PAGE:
Moving Towards Sustainability, Climate Change & Sustainable Mobility in Serbia

Moving Towards Sustainability, Climate Change & Sustainable Mobility in Serbia

In Serbia, transforming the fossil fuel (brown coal) based energy sector is recognised as a major challenge. In a wider context of sustainable development, ‘greening’ the energy industry has to be considered in the economic and social context of energy poverty. In that sense, as the title of a famous study from over a decade ago states, Serbia is still ‘stuck in the past’: low energy efficiency, high energy intensity, high external costs of energy generation and no policies to address these issues in the long run even those considered to be the ‘low hanging fruits’, such as energy efficiency or transport.

Transport is a segment of global mitigation and adaptation efforts that Heinrich Boll Foundation in Serbia, Montenegro and Kosovo (HBF) has particularly focused on, mostly in Belgrade, the biggest city of the Western Balkans. According to prof. Banister of Oxford University’s Transport Studies Unit, sustainable mobility is an alternative paradigm for reviewing and creating transport policies for carbon-neutral cities where people would (ideally) not need a car. Changing the paradigm has been one of the focuses of HBF’s climate change programme in Belgrade: shifting the focus from discussing (unsustainable) transport to speaking of (sustainable) mobility. It is both a change of paradigm and a change of discourse.

According to the Serbia’s Initial National Communication to UNFCCC and the Draft Summary of the Biannual Update Report (2015) transport-related GHG emissions have been in decline since 1990 due to the overall collapse of the economy. At the same time cars are more than ever considered a necessity even in towns where bicycles used to be the most common mode of transport until couple of decades ago (e.g. in Vojvodina region). Consequently, one of the axioms of current urban planning in Belgrade is the ‘need for more parking spaces’. Official strategic documents envisage the increase of car use that needs to be accommodated. For that reason, although there might be a decrease in overall GHG emissions from transport, the air pollution in Belgrade is regularly above legal limits.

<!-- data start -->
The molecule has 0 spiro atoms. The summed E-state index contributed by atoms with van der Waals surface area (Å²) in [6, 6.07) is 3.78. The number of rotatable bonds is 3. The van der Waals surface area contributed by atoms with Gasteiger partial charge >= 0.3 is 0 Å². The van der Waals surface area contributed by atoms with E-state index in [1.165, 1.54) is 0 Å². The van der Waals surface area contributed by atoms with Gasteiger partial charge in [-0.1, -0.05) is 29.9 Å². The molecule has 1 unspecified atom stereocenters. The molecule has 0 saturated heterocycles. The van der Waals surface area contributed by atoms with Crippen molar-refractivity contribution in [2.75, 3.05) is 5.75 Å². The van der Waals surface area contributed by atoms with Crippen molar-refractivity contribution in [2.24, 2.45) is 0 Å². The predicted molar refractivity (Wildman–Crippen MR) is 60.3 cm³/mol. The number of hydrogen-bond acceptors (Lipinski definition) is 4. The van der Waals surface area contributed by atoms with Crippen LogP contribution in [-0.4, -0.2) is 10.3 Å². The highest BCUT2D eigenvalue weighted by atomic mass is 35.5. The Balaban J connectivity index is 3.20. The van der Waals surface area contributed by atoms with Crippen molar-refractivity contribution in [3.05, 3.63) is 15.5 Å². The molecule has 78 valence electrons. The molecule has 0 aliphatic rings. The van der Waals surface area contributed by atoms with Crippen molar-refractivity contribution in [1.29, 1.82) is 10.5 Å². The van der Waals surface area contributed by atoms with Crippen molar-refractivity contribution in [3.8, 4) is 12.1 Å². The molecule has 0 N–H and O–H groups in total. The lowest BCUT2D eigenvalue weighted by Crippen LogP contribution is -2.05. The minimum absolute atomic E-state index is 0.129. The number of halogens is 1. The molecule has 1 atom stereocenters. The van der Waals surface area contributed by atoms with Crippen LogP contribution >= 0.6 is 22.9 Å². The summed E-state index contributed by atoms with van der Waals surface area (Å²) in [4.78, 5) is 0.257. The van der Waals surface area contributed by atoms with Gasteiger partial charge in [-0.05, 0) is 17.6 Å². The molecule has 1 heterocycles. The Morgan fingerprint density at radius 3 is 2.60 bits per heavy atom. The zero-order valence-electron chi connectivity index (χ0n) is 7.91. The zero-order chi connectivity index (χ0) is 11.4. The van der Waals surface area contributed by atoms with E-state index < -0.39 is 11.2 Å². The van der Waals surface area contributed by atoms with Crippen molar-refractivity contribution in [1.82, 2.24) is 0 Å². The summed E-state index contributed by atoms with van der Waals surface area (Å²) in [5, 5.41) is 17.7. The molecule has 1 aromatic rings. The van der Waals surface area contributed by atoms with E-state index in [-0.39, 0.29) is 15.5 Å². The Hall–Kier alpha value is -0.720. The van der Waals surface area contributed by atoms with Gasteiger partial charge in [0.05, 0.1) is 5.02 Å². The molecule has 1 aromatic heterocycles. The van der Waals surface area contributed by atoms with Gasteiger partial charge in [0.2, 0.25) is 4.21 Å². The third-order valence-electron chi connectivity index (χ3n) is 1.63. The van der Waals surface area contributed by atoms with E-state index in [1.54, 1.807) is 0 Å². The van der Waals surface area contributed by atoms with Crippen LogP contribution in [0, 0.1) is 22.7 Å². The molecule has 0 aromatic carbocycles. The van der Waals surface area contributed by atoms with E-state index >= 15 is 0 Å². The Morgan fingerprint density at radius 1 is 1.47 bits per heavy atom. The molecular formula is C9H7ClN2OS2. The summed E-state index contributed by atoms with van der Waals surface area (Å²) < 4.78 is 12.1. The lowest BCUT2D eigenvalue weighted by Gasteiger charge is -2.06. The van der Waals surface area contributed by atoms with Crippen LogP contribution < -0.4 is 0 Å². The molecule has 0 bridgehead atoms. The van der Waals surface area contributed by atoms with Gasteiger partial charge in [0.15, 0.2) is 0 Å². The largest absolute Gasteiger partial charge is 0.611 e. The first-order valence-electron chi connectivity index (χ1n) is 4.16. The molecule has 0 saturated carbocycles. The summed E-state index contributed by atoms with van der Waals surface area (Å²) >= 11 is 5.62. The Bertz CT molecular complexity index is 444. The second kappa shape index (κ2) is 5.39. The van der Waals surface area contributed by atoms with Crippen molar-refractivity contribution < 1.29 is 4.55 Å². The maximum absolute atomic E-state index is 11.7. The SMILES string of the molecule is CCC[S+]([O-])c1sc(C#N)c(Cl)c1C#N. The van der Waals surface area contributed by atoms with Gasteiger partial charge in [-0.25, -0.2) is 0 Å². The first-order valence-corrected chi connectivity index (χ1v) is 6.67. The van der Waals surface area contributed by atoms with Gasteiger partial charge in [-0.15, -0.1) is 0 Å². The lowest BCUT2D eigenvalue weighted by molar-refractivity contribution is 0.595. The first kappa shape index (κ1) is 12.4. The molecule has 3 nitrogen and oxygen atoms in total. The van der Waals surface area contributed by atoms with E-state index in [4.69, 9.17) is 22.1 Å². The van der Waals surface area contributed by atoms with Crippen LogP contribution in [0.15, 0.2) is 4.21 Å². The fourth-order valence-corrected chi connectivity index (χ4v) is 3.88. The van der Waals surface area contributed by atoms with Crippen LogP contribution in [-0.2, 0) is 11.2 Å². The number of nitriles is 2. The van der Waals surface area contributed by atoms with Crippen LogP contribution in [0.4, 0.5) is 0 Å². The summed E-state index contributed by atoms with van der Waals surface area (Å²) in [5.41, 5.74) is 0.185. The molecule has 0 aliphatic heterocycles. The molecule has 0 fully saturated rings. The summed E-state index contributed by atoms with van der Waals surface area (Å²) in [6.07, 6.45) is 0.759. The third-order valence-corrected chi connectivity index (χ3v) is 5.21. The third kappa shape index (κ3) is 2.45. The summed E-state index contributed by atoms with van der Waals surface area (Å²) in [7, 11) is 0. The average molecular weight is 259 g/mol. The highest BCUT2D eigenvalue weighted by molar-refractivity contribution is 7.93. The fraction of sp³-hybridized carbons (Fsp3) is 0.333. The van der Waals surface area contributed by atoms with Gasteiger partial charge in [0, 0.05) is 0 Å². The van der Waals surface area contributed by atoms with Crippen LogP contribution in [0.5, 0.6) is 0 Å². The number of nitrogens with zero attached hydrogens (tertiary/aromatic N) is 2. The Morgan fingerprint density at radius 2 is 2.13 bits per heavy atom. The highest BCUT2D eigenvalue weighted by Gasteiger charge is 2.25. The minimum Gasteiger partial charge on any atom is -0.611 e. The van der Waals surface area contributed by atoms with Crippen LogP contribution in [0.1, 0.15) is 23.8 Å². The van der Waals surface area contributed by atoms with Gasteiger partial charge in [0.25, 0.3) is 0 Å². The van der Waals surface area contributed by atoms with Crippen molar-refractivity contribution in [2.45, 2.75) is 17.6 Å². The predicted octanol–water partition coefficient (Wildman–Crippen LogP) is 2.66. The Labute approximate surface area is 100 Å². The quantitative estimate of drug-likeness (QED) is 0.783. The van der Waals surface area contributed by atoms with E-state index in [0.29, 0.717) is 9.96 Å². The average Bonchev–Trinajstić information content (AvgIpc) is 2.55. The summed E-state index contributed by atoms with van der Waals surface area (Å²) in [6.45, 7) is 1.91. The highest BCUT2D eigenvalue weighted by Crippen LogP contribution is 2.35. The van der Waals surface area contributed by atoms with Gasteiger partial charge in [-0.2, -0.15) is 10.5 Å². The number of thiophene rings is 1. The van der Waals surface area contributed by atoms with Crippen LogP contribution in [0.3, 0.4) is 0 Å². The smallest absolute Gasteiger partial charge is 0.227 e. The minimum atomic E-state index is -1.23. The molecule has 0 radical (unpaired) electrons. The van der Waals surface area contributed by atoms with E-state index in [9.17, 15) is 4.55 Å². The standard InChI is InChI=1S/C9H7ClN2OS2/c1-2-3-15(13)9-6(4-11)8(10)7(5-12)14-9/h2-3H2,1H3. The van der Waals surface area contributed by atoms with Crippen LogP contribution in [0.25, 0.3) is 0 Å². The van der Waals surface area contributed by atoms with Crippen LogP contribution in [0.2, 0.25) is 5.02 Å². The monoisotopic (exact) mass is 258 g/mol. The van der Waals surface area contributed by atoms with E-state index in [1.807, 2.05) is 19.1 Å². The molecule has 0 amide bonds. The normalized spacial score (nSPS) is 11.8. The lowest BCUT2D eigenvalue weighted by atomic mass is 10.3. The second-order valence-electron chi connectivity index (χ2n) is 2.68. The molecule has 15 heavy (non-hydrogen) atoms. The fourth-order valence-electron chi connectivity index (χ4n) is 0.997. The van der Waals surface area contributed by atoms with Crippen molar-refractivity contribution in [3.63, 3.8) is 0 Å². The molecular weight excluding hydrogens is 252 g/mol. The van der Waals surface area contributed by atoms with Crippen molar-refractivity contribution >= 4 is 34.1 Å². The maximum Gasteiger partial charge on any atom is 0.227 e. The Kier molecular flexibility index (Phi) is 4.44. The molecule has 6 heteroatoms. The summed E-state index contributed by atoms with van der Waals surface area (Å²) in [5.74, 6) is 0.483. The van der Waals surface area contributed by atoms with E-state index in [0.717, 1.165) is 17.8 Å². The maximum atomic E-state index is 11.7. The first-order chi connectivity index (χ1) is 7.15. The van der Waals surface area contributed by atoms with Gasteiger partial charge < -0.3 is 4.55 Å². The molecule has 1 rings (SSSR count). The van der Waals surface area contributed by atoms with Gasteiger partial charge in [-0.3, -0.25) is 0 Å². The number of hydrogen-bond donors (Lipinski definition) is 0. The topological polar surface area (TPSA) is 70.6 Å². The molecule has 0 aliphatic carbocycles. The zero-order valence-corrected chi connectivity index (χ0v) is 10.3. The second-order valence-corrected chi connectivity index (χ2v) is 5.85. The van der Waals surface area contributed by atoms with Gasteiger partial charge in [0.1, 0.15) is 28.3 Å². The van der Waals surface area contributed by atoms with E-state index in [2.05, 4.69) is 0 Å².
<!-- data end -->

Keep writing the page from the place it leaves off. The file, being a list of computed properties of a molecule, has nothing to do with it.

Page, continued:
So far the main promoter of the above mentioned paradigm shift is the civil society. Hence, political struggle for more sustainable cities is, at the same time, a demand for more transparent and participatory decision making processes with long term sustainability in mind. In that sense the fundamental issues of consolidating democratic institutions and strengthening the rule of law remain the same whether one speaks of issues such as cycling infrastructure and land development or the access to justice. Recently raised questions about Serbia’s Intended Nationally Determined Contribution (INDC) illustrate the need to engage public in the decision making in order to secure both mutual trust between the Government  and civil society organisations (CSOs) and a broad consensus on policies that will lead the country towards a more sustainable development in the context of EU (pre)accession negotiations, keeping in mind future obligations within the EU. The same goes for local political contestations around transport and urban planning.      

Mobility-related mitigation and adaptation measures in urban environments can take many forms. A very popular measure in many cities across the world is the introduction of bike sharing systems. Such an idea is promoted in Belgrade by the Initative for Sustainable Urban Mobility’s recent Initial Feasibility Study which elaborates what kind of system would be financially sustainable in a city such as Belgrade. It remains to be seen how the city authorities will respond to such (in the local context) alternative proposals.

Concurrently with these anticipated policy turns and consequential (infra)structural changes, bottom up pressure is and will be necessary in years to come. Actions by citizens in Belgrade and Novi Sad are already bringing results and both policy makers and status quo prone public administration are more and more taking into account the needs of cyclists and pedestrians. The role of CSOs will remain the same: to monitor implementation, propose changes and improvements, as well as promote sustainable mobility modes and educate both the general public and the decision makers.    

Finally, in order to be sustainable, mobility policies ought to take into account economic and social aspects such as pricing, aging population, accessibility, inclusion etc. A symbolic example of social aspects of mobility in Belgrade is the informal recycling industry, different activities commonly performed by members of one of the most deprived and discriminated communities in the country, the Roma people. Their activity of recycling secondary raw materials (mainly paper) is a perfect example of green economy and a zero-emissions business model because it is, usually, conducted using cargo-bicycles. Despite all that, policy-wise, and often legally as well, these fellow citizens remain invisible.    


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